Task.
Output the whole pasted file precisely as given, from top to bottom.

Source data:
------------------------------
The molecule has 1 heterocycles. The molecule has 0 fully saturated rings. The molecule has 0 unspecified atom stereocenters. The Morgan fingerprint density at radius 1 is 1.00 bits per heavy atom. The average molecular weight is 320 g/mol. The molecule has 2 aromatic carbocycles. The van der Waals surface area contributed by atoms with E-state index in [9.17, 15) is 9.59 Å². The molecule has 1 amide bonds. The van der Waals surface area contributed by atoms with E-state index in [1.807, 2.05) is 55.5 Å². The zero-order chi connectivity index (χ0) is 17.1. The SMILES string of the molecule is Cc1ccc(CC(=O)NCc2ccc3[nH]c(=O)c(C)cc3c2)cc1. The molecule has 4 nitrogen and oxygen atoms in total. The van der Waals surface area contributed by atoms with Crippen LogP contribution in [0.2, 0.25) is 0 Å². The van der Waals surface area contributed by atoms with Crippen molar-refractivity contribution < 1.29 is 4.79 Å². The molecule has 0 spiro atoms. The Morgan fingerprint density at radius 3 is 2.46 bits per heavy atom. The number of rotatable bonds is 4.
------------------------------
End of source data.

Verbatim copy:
The molecule has 1 heterocycles. The molecule has 0 fully saturated rings. The molecule has 0 unspecified atom stereocenters. The Morgan fingerprint density at radius 1 is 1.00 bits per heavy atom. The average molecular weight is 320 g/mol. The molecule has 2 aromatic carbocycles. The van der Waals surface area contributed by atoms with E-state index in [9.17, 15) is 9.59 Å². The molecule has 1 amide bonds. The van der Waals surface area contributed by atoms with E-state index in [1.807, 2.05) is 55.5 Å². The zero-order chi connectivity index (χ0) is 17.1. The SMILES string of the molecule is Cc1ccc(CC(=O)NCc2ccc3[nH]c(=O)c(C)cc3c2)cc1. The molecule has 4 nitrogen and oxygen atoms in total. The van der Waals surface area contributed by atoms with Crippen LogP contribution in [0.2, 0.25) is 0 Å². The van der Waals surface area contributed by atoms with Crippen molar-refractivity contribution < 1.29 is 4.79 Å². The molecule has 0 spiro atoms. The Morgan fingerprint density at radius 3 is 2.46 bits per heavy atom. The number of rotatable bonds is 4.